Exposure to indoor-outdoor particulate matter and associated trace elements within childcare facilities

Hyeon Ju Oh, Junesun Kim, Jong Ryeul Sohn, Jongbok Kim

Research output: Contribution to journalArticlepeer-review

4 Citations (Scopus)


Children’s exposure to trace elements through indoor and outdoor pollutants could be a risk to their health. Here, we investigated the concentrations of particulate matter (PM), and PM trace elements existed in indoor and outdoor environments of childcare facilities. The coefficient of determination (R2) was calculated to evaluate the relation between PM10 and PM2.5 concentrations in indoor and outdoor environments, and I/O ratios for PM were investigated in hallway and indoors during summer and winter seasons. We performed the factor analysis to identify the sources of trace elements in indoor PM2.5. For all childcare facilities, PM2.5 concentrations correlated well with PM10 concentrations in both indoor and outdoor environments, and their slopes are similar. In indoor-outdoor PM concentrations, the higher I/O ratios were presented in winter season, and there were significant differences between hallway and indoors in PM concentrations: childcare C (residential) for PM10 and childcare A (residential) and B (near roadway) for PM10. The factor analysis (FA) results indicated that indoor PM2.5 concentrations were contributed by outdoor pollutant sources, and the variance (%) of trace elements existed in PM2.5 determined by factors 1, 2, and 3 showed over 85%. Thus, these sources are the most significant outdoor pollutants and are sourced from re-suspended soil dust and motor vehicle emissions. More importantly, trace elements (Zn and Ni) included in PM2.5 could not be removed by an air purifier and could lead to potential pollutants in indoors of a childcare facility.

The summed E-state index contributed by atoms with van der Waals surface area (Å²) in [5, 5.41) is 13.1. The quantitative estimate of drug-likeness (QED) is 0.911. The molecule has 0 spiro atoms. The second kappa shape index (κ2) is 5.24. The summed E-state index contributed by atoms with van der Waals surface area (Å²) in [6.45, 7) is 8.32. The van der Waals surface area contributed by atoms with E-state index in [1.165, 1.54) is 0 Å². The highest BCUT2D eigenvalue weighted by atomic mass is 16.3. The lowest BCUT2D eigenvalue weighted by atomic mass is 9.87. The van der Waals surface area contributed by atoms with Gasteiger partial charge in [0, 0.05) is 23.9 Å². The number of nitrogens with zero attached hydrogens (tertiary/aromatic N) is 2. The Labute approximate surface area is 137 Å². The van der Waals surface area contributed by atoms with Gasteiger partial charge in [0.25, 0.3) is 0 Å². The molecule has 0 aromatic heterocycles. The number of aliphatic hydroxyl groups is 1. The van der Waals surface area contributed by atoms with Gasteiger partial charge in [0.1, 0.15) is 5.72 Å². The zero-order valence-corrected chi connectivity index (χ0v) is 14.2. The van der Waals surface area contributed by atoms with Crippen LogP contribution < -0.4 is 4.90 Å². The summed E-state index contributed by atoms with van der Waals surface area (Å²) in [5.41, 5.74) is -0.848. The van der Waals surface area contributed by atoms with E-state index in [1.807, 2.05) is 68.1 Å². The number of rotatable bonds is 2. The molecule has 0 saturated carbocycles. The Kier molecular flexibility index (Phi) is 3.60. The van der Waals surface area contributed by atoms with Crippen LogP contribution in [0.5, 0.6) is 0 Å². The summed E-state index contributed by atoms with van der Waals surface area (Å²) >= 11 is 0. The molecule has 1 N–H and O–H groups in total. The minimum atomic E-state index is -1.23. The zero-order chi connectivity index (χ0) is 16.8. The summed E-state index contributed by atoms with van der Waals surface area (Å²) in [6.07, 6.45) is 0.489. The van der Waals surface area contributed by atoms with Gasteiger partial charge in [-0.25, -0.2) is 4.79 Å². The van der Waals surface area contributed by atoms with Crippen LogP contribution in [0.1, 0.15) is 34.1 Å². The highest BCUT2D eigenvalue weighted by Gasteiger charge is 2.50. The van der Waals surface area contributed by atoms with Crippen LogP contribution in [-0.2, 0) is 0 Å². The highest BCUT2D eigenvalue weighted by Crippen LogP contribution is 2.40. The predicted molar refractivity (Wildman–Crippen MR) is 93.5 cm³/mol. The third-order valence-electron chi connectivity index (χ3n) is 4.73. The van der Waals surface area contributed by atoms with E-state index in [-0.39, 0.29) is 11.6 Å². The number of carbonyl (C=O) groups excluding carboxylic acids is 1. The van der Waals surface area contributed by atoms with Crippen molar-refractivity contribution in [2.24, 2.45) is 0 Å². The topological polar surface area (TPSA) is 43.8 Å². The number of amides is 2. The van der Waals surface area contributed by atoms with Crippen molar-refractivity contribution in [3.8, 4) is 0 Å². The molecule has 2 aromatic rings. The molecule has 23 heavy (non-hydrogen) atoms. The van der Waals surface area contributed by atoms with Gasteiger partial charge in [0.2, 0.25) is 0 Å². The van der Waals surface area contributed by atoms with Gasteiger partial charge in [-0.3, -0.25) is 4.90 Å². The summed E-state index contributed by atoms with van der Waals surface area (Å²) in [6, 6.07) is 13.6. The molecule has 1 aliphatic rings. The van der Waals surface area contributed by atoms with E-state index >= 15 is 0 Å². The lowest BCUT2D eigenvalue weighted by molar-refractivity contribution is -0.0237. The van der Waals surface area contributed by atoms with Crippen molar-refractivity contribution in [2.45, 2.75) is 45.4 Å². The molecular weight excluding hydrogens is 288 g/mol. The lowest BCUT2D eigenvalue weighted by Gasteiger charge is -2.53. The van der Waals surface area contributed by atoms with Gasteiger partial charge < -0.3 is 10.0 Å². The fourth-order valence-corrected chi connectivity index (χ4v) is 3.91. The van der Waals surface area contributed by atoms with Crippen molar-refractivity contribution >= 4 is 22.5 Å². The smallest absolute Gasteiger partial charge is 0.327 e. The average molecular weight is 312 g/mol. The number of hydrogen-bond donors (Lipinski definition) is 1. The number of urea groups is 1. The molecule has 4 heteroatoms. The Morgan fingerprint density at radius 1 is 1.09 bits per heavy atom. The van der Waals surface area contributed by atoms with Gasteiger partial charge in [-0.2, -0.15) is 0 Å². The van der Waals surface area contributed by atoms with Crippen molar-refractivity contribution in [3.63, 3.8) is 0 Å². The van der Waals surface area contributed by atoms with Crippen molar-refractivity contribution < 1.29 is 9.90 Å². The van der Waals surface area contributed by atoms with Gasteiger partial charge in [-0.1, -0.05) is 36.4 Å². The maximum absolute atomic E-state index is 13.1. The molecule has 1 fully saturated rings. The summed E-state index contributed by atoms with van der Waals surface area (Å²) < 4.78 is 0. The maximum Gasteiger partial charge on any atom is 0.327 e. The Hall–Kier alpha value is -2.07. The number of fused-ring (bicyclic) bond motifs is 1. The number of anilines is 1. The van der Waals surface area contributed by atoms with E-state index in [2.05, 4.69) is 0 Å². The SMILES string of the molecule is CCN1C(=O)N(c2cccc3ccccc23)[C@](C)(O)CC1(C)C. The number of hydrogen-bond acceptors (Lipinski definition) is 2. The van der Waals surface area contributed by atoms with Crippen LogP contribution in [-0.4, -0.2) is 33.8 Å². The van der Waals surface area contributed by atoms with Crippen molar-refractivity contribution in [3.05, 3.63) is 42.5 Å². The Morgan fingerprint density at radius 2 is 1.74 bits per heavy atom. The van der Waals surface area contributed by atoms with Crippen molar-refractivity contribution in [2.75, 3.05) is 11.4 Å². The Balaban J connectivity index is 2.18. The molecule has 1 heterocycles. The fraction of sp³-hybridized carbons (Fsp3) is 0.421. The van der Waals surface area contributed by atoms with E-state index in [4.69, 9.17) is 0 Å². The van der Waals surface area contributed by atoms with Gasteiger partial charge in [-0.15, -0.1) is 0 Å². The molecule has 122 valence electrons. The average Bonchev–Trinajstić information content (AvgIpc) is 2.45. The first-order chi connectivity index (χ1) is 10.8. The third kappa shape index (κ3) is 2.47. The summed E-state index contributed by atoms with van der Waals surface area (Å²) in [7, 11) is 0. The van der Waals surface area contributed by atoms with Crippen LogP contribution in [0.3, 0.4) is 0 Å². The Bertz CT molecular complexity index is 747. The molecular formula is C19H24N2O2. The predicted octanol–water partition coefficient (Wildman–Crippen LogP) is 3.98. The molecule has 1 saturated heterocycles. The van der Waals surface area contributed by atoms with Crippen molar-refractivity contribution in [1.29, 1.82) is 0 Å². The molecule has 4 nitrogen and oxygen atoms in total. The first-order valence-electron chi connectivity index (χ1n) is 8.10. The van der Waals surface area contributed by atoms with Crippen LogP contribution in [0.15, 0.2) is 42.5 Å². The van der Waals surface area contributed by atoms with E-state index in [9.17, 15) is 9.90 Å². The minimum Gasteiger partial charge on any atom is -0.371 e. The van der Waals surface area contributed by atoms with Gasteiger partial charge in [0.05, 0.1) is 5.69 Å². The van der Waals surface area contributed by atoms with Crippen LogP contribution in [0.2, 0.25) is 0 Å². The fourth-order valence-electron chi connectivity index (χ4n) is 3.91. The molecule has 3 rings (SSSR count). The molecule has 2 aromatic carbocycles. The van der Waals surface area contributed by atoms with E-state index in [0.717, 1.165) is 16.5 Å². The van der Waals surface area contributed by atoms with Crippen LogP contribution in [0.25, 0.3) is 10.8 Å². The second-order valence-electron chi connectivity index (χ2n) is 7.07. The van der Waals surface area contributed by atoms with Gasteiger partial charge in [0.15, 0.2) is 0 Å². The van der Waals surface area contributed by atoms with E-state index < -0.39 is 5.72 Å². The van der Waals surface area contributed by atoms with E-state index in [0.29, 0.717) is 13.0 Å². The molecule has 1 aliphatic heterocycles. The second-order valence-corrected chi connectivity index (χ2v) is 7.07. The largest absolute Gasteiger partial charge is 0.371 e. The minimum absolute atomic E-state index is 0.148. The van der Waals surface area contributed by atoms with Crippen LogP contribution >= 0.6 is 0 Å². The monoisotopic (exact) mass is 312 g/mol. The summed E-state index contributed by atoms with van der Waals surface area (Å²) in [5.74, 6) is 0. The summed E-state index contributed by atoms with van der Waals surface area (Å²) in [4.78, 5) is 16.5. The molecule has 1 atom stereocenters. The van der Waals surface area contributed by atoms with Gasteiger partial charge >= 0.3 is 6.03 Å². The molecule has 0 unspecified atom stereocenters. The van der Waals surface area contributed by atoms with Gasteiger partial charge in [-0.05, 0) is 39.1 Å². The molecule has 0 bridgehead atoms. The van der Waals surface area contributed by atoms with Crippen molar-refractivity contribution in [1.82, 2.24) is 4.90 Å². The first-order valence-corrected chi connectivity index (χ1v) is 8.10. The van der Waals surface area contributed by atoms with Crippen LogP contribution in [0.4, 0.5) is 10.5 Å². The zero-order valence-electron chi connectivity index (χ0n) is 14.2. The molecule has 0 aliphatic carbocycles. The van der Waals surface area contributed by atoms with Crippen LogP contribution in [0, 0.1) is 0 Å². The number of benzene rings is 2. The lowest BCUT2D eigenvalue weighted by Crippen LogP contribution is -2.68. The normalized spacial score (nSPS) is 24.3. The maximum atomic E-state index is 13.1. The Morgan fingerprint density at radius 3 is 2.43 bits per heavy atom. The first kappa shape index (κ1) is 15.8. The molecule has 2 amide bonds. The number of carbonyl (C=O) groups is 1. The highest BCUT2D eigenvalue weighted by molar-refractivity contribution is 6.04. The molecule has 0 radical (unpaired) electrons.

Original languageEnglish
Pages (from-to)993-1001
Number of pages9
JournalAir Quality, Atmosphere and Health
Issue number8
Publication statusPublished - 2019 Aug 15


  • Childcare facility
  • Coefficient of determination
  • Elemental sources
  • Exposure to PM
  • Factor analysis
  • Trace element

ASJC Scopus subject areas

  • Pollution
  • Atmospheric Science
  • Management, Monitoring, Policy and Law
  • Health, Toxicology and Mutagenesis


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